Evidence shows that both allergy shots and sublingual (under the tongue) therapy help reduce symptoms of allergies. Shots are most often prescribed for:
Allergy shots do not work on all allergies or on all people with allergies. For example, they are not used to treat food allergies.
Allergy shots should be considered for patients with severe symptoms that are difficult to control with medications and when other forms of treatment have failed.
Allergy shots decrease your sensitivity to allergens by exposing you to increasingly larger doses of the allergens to which you are reacting. An allergen is a substance that can produce an allergic, or hypersensitive response, often called an allergy attack. Pollen, dust mites, and mold spores are common allergens.
First, your doctor will use skin or blood tests to determine what you are allergic to. Then, a shot is made from small amounts of these specific allergens. With repeated shots, your body becomes less sensitive to these allergens, causing you to have a less severe allergic reaction or none at all.
It can take as long as 12 months of regular shots before you notice relief of your allergy symptoms.
Women who are pregnant should not begin allergy shots. However, if a woman has been receiving allergy shots for some time when she becomes pregnant, she may be able to continue. Discuss your options with your doctor.
Tell your doctor if you are taking or plan to take any medications, including over-the-counter drugs, for both allergic and nonallergic conditions. Your allergy shots may affect the use of other medications.
Allergy shots are given year-round. For the first 3-6 months, you will get 1-2 shots per week (called the build-up phase). Then, a maintenance dose is injected every few weeks to once a month. You will receive these monthly shots for 3-5 years. After this time, you may be able to stop shots completely.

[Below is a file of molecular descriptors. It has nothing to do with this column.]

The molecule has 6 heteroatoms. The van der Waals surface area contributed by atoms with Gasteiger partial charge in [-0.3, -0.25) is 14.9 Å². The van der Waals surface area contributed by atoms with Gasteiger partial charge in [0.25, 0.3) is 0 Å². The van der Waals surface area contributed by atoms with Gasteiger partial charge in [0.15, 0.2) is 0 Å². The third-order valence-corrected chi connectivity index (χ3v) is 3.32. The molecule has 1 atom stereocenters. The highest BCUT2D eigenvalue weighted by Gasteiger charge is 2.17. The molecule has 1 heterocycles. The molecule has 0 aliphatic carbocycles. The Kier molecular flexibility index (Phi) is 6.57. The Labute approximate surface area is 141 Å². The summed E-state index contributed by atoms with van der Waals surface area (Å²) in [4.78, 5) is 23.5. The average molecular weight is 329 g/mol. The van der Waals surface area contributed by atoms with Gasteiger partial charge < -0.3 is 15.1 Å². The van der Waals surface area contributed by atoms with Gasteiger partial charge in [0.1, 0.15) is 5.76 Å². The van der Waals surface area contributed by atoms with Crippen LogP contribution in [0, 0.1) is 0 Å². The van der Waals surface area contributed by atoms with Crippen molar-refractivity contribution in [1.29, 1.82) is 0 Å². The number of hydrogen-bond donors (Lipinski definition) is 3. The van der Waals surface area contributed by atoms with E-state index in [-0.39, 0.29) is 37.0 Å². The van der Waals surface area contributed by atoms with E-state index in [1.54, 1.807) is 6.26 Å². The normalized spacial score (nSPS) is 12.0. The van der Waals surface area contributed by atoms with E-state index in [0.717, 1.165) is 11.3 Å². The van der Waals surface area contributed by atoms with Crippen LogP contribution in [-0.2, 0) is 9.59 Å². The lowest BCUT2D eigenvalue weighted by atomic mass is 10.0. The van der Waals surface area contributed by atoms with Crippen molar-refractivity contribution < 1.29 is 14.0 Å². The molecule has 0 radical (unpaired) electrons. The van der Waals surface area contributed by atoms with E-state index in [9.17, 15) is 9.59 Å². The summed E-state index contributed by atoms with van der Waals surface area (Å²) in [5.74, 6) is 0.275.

Allergy shots are usually safe. However, because they contain a small amount of an allergen, there is a risk of an adverse reaction. This may be as mild as swelling and redness at the site of the shot, which can last for 1-3 days. However, a serious, life-threatening reaction called anaphylaxis can occur. Such a reaction is rare.
You will receive your shot in a doctor's office, and you will be asked to wait 30 minutes after the shot before leaving. If a bad reaction occurs, the medical personnel will be able to treat you right away.
American College of Asthma, Allergy, and Immunology
Family Doctor—American Academy of Family Physicians
Allergy Asthma Information Association
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Jacobsen L, Niggemann B, Dreborg S, et al. Specific immunotherapy has long-term preventive effect of seasonal and perennial asthma: 10-year follow-up on the PAT study. Allergy. 2007;62:943-948.
Pregnancy and allergies. American College of Allergy, Asthma andImmunology website. Available at: http://www.acaai.org/allergist/liv_man/pregnancy/Pages/pregnancies-and-allergy-asthma-management.aspx. Accessed December 23, 2014.
Last reviewed December 2014 by Michael Woods, MD
Please be aware that this information is provided to supplement the care provided by your physician. It is neither intended nor implied to be a substitute for professional medical advice. CALL YOUR HEALTHCARE PROVIDER IMMEDIATELY IF YOU THINK YOU MAY HAVE A MEDICAL EMERGENCY. Always seek the advice of your physician or other qualified health provider prior to starting any new treatment or with any questions you may have regarding a medical condition.